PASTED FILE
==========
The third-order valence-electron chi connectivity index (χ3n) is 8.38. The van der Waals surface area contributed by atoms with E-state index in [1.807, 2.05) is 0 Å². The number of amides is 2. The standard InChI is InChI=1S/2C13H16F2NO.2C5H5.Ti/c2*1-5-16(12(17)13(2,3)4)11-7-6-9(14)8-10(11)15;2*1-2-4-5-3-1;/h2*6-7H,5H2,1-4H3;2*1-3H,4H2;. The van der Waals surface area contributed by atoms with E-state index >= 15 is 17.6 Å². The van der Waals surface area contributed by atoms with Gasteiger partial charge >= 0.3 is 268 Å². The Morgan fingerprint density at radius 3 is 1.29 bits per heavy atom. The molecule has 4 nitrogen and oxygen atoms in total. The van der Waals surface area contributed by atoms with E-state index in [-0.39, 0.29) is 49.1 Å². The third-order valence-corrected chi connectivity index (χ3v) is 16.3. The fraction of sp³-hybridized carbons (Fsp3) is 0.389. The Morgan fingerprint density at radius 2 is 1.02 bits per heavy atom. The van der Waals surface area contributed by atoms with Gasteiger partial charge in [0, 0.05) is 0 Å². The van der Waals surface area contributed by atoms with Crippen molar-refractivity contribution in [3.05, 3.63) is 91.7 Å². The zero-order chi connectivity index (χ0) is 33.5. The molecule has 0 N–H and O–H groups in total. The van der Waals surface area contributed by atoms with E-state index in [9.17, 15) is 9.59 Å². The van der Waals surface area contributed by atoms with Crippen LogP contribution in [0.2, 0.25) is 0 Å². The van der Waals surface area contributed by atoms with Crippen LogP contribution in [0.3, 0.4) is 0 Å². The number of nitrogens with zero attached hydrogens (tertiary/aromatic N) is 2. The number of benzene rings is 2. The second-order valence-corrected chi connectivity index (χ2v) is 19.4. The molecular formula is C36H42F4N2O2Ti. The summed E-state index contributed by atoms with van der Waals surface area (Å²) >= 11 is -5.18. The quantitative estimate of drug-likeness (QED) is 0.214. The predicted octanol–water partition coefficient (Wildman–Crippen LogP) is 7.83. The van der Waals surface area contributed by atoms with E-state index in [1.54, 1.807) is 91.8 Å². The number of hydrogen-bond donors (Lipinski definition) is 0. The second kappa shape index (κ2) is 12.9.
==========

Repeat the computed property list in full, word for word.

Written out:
The third-order valence-electron chi connectivity index (χ3n) is 8.38. The van der Waals surface area contributed by atoms with E-state index in [1.807, 2.05) is 0 Å². The number of amides is 2. The standard InChI is InChI=1S/2C13H16F2NO.2C5H5.Ti/c2*1-5-16(12(17)13(2,3)4)11-7-6-9(14)8-10(11)15;2*1-2-4-5-3-1;/h2*6-7H,5H2,1-4H3;2*1-3H,4H2;. The van der Waals surface area contributed by atoms with E-state index >= 15 is 17.6 Å². The van der Waals surface area contributed by atoms with Gasteiger partial charge >= 0.3 is 268 Å². The Morgan fingerprint density at radius 3 is 1.29 bits per heavy atom. The molecule has 4 nitrogen and oxygen atoms in total. The van der Waals surface area contributed by atoms with E-state index in [-0.39, 0.29) is 49.1 Å². The third-order valence-corrected chi connectivity index (χ3v) is 16.3. The fraction of sp³-hybridized carbons (Fsp3) is 0.389. The Morgan fingerprint density at radius 2 is 1.02 bits per heavy atom. The van der Waals surface area contributed by atoms with Gasteiger partial charge in [0, 0.05) is 0 Å². The van der Waals surface area contributed by atoms with Crippen molar-refractivity contribution in [3.05, 3.63) is 91.7 Å². The zero-order chi connectivity index (χ0) is 33.5. The molecule has 0 N–H and O–H groups in total. The van der Waals surface area contributed by atoms with E-state index in [9.17, 15) is 9.59 Å². The van der Waals surface area contributed by atoms with Crippen LogP contribution in [0.2, 0.25) is 0 Å². The van der Waals surface area contributed by atoms with Crippen LogP contribution in [0.3, 0.4) is 0 Å². The number of nitrogens with zero attached hydrogens (tertiary/aromatic N) is 2. The number of benzene rings is 2. The second-order valence-corrected chi connectivity index (χ2v) is 19.4. The molecular formula is C36H42F4N2O2Ti. The summed E-state index contributed by atoms with van der Waals surface area (Å²) >= 11 is -5.18. The quantitative estimate of drug-likeness (QED) is 0.214. The predicted octanol–water partition coefficient (Wildman–Crippen LogP) is 7.83. The van der Waals surface area contributed by atoms with E-state index in [1.54, 1.807) is 91.8 Å². The number of hydrogen-bond donors (Lipinski definition) is 0. The second kappa shape index (κ2) is 12.9.